Time Capsule: Canal Threatens Florida's Oklawaha River

Time Capsule: Canal Threatens Florida's Oklawaha River

There are two Oklawaha Rivers today. There is the twisting, unspoiled black-water stream of the Florida Wilderness. And there is the dammed, straightened, Army Engineered desolation of the unfinished Cross-Florida Barge Canal.

By Paul Brooks
Published: July-August 1970

Five miles meandering with mazy motion

Through wood and dale the sacred river ran...

 

Samuel Taylor Coleridge, so far as I know, never paddled in a canoe, but in "Kubla Khan" he caught the dreamlike quality of Florida's spring-fed rivers as only a poet could. Alph, the sacred river, was of course conceived in a dream, (so rudely interrupted by "a man from Porlock") but it was firmly based on factual description by one of America's earliest and greatest naturalists, William Bartram, in his classic Travels. That the journal of a botanist in the Florida wilderness should have inspired one of the greatest poems of the English language is of more than purely literary significance. It is a dramatic symbol of the change in the attitude toward wild nature that took place quite suddenly in the closing years of the 18th century. Wilderness, hitherto considered alien and hostile, entered into our culture as a source of inspiration and a road to truth. In conquering a continent, Americans have lost that road more often than they have followed it back. But we a finally finding our way back, seeking out and preserving where we can the fragments of natural beauty that remain.

One of the finest and rarest is the area in northern Florida where the traveler can still look down into the "mighty fountains" willing up from limestone springs, and drift through a place "as holy and enchanted/ As e'er beneath a waning moon was haunted/ By woman wailing for her demon-lover." Though the demon-lover has alas, gone the way of the ivory-billed woodpecker and the Carolina parakeet, the enchantment is still there. On the clear "runs" where for miles one can see every inch of the river bottom; in the pine-lands and hammocks and cypress swamp; on the lakes, and above all, on that famous "black water" river, the Oklawaha -- the Ockli-Waha, or Great River, as the Indians call it, -- one can recapture the sense of wonder that gives an almost religious quality to the writing of early naturalists.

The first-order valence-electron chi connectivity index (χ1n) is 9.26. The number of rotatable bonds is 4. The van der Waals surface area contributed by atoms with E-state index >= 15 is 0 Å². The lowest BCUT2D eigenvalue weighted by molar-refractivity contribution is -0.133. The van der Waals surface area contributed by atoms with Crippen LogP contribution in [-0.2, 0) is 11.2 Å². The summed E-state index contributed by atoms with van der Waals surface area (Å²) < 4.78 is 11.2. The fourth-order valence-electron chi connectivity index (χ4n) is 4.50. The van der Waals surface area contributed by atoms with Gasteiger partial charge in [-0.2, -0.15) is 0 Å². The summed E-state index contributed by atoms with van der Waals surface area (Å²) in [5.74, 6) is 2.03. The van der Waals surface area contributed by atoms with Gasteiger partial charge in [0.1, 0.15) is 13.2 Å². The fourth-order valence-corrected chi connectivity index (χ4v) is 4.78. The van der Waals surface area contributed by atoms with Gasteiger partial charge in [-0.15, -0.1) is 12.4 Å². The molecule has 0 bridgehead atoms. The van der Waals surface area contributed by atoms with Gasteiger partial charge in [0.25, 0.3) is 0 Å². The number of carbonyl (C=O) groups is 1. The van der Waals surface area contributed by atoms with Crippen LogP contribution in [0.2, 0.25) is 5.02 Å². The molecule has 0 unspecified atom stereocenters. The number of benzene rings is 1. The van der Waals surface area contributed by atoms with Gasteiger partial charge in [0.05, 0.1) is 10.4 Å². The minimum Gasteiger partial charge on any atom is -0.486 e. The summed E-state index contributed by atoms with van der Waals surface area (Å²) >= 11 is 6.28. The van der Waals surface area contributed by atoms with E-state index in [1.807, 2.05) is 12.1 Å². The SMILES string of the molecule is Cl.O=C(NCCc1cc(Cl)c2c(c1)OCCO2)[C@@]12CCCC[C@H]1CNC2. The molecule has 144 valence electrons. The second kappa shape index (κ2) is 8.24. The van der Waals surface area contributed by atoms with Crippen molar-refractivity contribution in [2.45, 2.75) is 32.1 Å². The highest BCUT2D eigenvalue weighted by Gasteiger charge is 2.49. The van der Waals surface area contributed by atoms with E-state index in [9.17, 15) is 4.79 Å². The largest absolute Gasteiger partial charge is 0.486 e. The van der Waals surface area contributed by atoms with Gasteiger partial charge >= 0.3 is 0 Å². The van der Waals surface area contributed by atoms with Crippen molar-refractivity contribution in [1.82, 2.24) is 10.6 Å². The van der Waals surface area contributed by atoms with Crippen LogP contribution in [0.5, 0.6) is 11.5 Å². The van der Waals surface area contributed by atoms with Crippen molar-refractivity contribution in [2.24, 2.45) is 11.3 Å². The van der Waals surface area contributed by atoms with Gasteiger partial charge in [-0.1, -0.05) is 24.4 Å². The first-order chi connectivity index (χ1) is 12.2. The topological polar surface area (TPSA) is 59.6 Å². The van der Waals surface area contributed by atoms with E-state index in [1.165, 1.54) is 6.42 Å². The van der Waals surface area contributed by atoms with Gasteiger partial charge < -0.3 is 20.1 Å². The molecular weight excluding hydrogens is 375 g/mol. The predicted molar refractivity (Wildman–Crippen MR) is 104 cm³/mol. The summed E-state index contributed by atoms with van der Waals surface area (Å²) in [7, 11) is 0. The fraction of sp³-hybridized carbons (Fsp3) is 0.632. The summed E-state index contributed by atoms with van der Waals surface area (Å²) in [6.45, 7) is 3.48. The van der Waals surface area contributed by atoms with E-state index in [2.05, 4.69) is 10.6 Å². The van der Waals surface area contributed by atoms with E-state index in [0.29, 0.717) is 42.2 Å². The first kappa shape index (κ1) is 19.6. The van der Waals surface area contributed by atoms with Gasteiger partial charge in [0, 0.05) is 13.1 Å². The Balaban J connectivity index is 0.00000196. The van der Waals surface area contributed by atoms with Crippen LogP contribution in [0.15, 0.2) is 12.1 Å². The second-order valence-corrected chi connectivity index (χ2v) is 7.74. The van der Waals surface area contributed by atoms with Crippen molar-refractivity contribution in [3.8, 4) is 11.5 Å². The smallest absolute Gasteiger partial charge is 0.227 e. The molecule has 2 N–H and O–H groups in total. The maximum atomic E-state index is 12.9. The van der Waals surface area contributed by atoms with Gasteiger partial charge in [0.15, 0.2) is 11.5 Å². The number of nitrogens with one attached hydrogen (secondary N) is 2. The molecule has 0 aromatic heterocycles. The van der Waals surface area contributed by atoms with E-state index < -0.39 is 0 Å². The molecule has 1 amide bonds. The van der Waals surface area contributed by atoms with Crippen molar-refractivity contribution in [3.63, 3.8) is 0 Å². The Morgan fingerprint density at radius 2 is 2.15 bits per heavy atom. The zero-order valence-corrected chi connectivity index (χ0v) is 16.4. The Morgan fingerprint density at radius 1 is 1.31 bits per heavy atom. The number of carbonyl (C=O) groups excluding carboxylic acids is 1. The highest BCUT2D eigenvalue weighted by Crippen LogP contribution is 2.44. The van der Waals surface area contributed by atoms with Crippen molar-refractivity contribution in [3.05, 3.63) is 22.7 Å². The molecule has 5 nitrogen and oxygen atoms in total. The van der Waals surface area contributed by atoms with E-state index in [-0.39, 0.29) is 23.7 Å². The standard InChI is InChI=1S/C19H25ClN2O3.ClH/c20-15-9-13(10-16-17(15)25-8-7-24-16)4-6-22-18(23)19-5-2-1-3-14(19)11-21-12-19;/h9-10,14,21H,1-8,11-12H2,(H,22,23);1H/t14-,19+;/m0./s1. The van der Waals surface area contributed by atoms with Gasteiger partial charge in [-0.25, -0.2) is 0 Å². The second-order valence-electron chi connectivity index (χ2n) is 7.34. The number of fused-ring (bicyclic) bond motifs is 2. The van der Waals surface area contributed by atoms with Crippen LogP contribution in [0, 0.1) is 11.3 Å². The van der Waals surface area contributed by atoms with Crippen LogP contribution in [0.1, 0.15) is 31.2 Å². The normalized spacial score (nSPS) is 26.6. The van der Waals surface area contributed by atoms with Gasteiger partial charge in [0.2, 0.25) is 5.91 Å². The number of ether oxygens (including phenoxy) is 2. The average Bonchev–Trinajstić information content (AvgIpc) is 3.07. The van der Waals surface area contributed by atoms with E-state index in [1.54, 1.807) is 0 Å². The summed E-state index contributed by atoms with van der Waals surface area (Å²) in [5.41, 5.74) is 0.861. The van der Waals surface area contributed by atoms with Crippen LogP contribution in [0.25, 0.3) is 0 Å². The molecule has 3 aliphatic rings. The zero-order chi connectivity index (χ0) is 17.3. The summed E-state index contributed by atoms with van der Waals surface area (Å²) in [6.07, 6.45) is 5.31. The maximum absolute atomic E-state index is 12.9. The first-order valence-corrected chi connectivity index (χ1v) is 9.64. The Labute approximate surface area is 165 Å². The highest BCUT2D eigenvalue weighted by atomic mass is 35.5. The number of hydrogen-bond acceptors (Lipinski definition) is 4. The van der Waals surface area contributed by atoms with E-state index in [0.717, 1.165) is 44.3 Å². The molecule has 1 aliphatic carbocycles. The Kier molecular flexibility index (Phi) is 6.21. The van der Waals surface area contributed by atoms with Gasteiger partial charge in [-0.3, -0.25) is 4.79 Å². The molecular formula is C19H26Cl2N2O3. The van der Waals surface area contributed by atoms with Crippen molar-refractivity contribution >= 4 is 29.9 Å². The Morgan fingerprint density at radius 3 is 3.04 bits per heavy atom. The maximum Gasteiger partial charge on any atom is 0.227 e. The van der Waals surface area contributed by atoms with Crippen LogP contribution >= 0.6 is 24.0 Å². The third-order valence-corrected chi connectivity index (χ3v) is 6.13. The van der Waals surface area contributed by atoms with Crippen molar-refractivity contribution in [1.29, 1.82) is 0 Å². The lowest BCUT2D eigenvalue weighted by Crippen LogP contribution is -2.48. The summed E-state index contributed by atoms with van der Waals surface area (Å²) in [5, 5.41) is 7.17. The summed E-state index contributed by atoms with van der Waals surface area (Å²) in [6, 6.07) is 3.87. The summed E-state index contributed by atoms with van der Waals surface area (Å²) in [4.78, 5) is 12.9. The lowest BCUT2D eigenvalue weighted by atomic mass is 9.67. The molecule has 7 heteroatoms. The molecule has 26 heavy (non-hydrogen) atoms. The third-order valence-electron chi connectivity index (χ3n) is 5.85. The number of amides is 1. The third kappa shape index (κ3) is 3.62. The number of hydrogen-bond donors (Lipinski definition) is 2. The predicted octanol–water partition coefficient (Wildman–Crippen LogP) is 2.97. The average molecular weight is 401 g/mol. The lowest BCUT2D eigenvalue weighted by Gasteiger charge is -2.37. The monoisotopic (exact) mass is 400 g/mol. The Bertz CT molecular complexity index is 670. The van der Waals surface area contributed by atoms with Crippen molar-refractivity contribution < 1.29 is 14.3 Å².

Cover Jul- Aug 1970 (To be embedded in the Story)
The cover of the July-August 1970 Audubon issue.

The Oklawaha is not a familiar rover to most Americans today; less so, I imagine, that in the last century, when visitors from the north rhapsodized over the wonders of travel by excursion steamer on Florida's inland waters. Today's tourist, driving at eighty miles an hour through a bill-board jungle, has little ideas of the beauties that like hidden in the softly rolling country between the harsh ribbons of cement. One of the most enchanting oases in this desert of progress is the so-called Marjorie Kinan Rawlings country. It lies in north-central Florida, southeast of Gainsville (seat of the University) and east of Ocala and the north-south freeway. It is an area of rivers and lakes and crystal springs bubbling up from the underlying limestone aquifer know to geologists as the Ocala dome -- the largest single water storage in the United States. It is a country of orange groves, hugging the lakes as insurance against frost; of stock farms with hundreds of acres of neatly fenced pasture, here and there shaded by great live oaks; of hardwood hammock (a few virgin stands remain); of pineland and scrub forest, famous for its abundance of game. The latter flourishes in Ocala National Forest, an area approximately twenty by forty miles in extent, bordered by the St. Johns River on the east and the Oklawaha on the west. The scrub country is the scene of Mrs. Rawling's Novel, The Yearling; west of the Oklawaha lies the town she made famous in Cross Creek.

The Oklawaha River itself rises in several large lakes near the central of the Florida peninsula. It flows north along the edge of the national forest and then turn abruptly eastward at Orange Springs to join the mighty St. Johns. A third of the way along its northward course it is swelled by the outflow from the most fabulous of fountains, Silver Springs, which "with ceaseless turmoil seething/ As if this earth in fast thick pants were breathing..." pours forth some 500 million gallons of water a day, so clear that the blue catfish on the bottom sixty feet below seem almost within arms reach. Now commercialized and vulgarized, Silver Springs was at one time the Mecca for travelers on riverboats that made the steamer trip upstream from Palatka on the St. Johns.

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Paul Brooks

Type: Author | From: Audubon Magazine

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